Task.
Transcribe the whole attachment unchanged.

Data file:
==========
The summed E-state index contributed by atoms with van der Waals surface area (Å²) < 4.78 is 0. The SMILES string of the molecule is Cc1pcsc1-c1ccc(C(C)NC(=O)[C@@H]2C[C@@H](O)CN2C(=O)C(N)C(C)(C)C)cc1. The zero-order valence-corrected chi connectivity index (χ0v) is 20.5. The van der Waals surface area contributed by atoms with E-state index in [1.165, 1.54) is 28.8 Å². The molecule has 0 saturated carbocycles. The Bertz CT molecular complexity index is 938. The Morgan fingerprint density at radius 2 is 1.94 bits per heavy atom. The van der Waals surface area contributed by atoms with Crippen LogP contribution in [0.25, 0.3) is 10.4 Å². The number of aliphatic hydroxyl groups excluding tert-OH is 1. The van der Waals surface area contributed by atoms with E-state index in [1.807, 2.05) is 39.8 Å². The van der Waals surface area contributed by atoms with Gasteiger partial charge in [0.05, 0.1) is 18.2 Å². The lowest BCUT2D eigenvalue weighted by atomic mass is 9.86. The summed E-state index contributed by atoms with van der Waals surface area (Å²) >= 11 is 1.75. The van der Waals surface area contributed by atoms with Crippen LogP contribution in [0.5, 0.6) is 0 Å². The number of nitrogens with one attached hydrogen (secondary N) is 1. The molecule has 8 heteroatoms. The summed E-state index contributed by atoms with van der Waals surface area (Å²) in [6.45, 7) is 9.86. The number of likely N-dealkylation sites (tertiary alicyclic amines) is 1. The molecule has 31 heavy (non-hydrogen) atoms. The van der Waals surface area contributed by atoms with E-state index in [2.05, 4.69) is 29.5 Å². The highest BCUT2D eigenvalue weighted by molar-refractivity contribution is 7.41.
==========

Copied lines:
The summed E-state index contributed by atoms with van der Waals surface area (Å²) < 4.78 is 0. The SMILES string of the molecule is Cc1pcsc1-c1ccc(C(C)NC(=O)[C@@H]2C[C@@H](O)CN2C(=O)C(N)C(C)(C)C)cc1. The zero-order valence-corrected chi connectivity index (χ0v) is 20.5. The van der Waals surface area contributed by atoms with E-state index in [1.165, 1.54) is 28.8 Å². The molecule has 0 saturated carbocycles. The Bertz CT molecular complexity index is 938. The Morgan fingerprint density at radius 2 is 1.94 bits per heavy atom. The van der Waals surface area contributed by atoms with Crippen LogP contribution in [0.25, 0.3) is 10.4 Å². The number of aliphatic hydroxyl groups excluding tert-OH is 1. The van der Waals surface area contributed by atoms with E-state index in [1.807, 2.05) is 39.8 Å². The van der Waals surface area contributed by atoms with Gasteiger partial charge in [0.05, 0.1) is 18.2 Å². The lowest BCUT2D eigenvalue weighted by atomic mass is 9.86. The summed E-state index contributed by atoms with van der Waals surface area (Å²) >= 11 is 1.75. The van der Waals surface area contributed by atoms with Crippen LogP contribution in [0.5, 0.6) is 0 Å². The number of nitrogens with one attached hydrogen (secondary N) is 1. The molecule has 8 heteroatoms. The summed E-state index contributed by atoms with van der Waals surface area (Å²) in [6.45, 7) is 9.86. The number of likely N-dealkylation sites (tertiary alicyclic amines) is 1. The molecule has 31 heavy (non-hydrogen) atoms. The van der Waals surface area contributed by atoms with E-state index in [2.05, 4.69) is 29.5 Å². The highest BCUT2D eigenvalue weighted by molar-refractivity contribution is 7.41.